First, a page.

Quaint and Curious - Parodies and Pastiches of Poe's The Raven

Quart Pot Creek

Miscellaneous Poems (Watson, Ferguson & Co., Brisbane) 1880

On an evening ramble lately, as I wandered on sedately,
Linking curious fancies, modern, mediaeval, and antique,—
Suddenly the sun descended, and a radiance ruby-splendid,
With the gleam of water blended, thrilled my sensitive physique,—
Thrilled me, filled me with emotion to the tips of my physique,
Fired my eye, and flushed my cheek.
Heeding not where I was going, I had wandered, all unknowing,
Where a river gently flowing caught the radiant ruby-streak;
And this new-found stream beguiling my sedateness into smiling,
Set me classically styling it with Latin names and Greek,
Names Idalian[1] and Castalian such as lovers of the Greek.
Roll like quids within their cheek.
On its marge was many a burrow, many a mound, and many a furrow,
Where the fossickers[2] of fortune play at Nature’s hide-and-seek;
And instead of bridge to span it, there were stepping-stones of granite,
And where’er the river ran, it seemed of hidden wealth to speak.
Presently my soul grew stronger, and I, too, was fain to speak:—
I assumed a pose plastique.
“Stream,” said I, “I’ll celebrate thee! Rhymes and Rhythms galore await thee!
In the weekly ‘poets corner’ I’ll a niche for thee bespeak:
But to aid my lucubration, thou must tell thine appellation,
Tell thy Naiad-designation — for the Journal of next week—
Give thy sweet Pactolian[3] title to my poem of next week.
Whisper, whisper it — in Greek!”
But the river gave no token, and the name remained unspoken,
Though I kept apostrophising till my voice became a shriek;—
When there hove in sight the figure of a homeward-veering digger,
Looming big, and looming bigger, and ejecting clouds of reek—
In fuliginous advance emitting clouds of noisome reek
From a tube beneath his beak.
“Neighbour mine,” said I, “and miner,” — here I showed a silver shiner—
“For a moment, and for sixpence, take thy pipe from out thy cheek.
This the guerdon of thy fame is; very cheap, indeed, the same is;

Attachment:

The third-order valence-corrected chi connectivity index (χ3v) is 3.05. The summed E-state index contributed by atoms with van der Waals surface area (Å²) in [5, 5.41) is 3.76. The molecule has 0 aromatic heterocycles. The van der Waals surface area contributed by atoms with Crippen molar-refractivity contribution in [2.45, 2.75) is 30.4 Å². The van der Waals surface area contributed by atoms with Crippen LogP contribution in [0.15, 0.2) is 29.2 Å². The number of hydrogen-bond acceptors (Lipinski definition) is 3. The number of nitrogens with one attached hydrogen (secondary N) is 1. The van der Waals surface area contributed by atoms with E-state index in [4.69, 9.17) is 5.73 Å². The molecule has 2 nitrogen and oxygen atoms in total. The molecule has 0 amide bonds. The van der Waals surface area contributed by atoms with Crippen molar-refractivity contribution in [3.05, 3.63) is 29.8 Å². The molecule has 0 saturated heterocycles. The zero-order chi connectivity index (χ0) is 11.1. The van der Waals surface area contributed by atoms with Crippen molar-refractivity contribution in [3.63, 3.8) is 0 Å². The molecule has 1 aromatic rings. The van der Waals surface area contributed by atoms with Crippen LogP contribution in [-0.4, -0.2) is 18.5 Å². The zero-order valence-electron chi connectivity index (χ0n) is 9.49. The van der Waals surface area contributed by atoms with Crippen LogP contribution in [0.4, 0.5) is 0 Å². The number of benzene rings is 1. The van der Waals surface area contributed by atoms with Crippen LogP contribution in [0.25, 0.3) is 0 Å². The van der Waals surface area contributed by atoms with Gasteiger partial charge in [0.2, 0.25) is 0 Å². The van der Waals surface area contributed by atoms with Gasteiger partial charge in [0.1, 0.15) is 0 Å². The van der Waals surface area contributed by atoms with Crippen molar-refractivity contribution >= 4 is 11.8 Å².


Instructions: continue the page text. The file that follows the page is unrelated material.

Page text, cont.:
Tell me only what the name is — (’tis the stream whereof I speak)—
Name the Naiad-name Pactolian! Digger, I adjure thee, speak!”
Quoth the digger, “Quart Pot Creek.”
Oh, Pol! Edepol![4] Mecastor![5] Oh, most luckless poetaster!
I went home a trifle faster, in a twitter of a pique;
For we cannot help agreeing that no living rhyming being
Ever yet was cursed with seeing, in his poem for the week,
Brook or river made immortal in his poem for the week,
With such a name as “Quart Pot Creek!”
* * * * * *
But the river, never minding, still is winding, still is winding,
By the gardens where the Mongol tends the cabbage and the leek;
And the ruby radiance nightly touches it with farewell lightly,
But the name sticks to it tightly, — and this sensitive physique,
The already-mentioned (vide supra)[6] sensitive physique,
Shudders still at “Quart Pot Creek!”


  1. Idalian — Relating to Idalium, an ancient Cypriote city. (back to text)
  2. fossickers — Bothersome people. (back to text)
  3. Pactolian — The Pactolus river, in Turkey, carried gold down from the mountains. (back to text)
  4. Edepol — “Edepol” is an expression of surprise, found in classical authors, mixing (in Latin) “by God” and “Pollux”; “pol” is also an exclamation, using the name of Pollux. (back to text)
  5. Mecastor — Latin exclamation, “By Castor!” (back to text)
  6. vide supra — “see above”. (back to text)

Return to the Quaint and Curious index for more pastiches and parodies of Edgar Allan Poe’s “The Raven”.